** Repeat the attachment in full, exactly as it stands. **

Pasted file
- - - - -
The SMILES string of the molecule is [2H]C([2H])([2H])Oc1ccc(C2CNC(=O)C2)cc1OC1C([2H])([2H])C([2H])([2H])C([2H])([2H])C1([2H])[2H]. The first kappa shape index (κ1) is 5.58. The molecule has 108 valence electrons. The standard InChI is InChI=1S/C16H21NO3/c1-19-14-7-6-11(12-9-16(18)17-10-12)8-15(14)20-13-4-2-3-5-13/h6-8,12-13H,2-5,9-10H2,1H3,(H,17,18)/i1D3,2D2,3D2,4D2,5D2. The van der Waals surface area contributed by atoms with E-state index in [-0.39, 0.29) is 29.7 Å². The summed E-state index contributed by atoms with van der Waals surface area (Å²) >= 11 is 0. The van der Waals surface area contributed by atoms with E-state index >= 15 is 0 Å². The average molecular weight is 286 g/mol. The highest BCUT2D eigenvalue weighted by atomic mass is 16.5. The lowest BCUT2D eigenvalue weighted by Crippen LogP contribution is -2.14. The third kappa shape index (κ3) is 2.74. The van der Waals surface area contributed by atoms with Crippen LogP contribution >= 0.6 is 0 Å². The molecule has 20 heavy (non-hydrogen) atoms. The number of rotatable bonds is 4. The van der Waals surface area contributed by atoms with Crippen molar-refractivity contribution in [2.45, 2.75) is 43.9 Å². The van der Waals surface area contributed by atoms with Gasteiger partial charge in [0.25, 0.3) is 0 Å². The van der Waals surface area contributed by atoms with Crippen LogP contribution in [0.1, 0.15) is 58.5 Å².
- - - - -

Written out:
The SMILES string of the molecule is [2H]C([2H])([2H])Oc1ccc(C2CNC(=O)C2)cc1OC1C([2H])([2H])C([2H])([2H])C([2H])([2H])C1([2H])[2H]. The first kappa shape index (κ1) is 5.58. The molecule has 108 valence electrons. The standard InChI is InChI=1S/C16H21NO3/c1-19-14-7-6-11(12-9-16(18)17-10-12)8-15(14)20-13-4-2-3-5-13/h6-8,12-13H,2-5,9-10H2,1H3,(H,17,18)/i1D3,2D2,3D2,4D2,5D2. The van der Waals surface area contributed by atoms with E-state index in [-0.39, 0.29) is 29.7 Å². The summed E-state index contributed by atoms with van der Waals surface area (Å²) >= 11 is 0. The van der Waals surface area contributed by atoms with E-state index >= 15 is 0 Å². The average molecular weight is 286 g/mol. The highest BCUT2D eigenvalue weighted by atomic mass is 16.5. The lowest BCUT2D eigenvalue weighted by Crippen LogP contribution is -2.14. The third kappa shape index (κ3) is 2.74. The van der Waals surface area contributed by atoms with Crippen LogP contribution >= 0.6 is 0 Å². The molecule has 20 heavy (non-hydrogen) atoms. The number of rotatable bonds is 4. The van der Waals surface area contributed by atoms with Crippen molar-refractivity contribution in [2.45, 2.75) is 43.9 Å². The van der Waals surface area contributed by atoms with Gasteiger partial charge in [0.25, 0.3) is 0 Å². The van der Waals surface area contributed by atoms with Crippen LogP contribution in [0.1, 0.15) is 58.5 Å².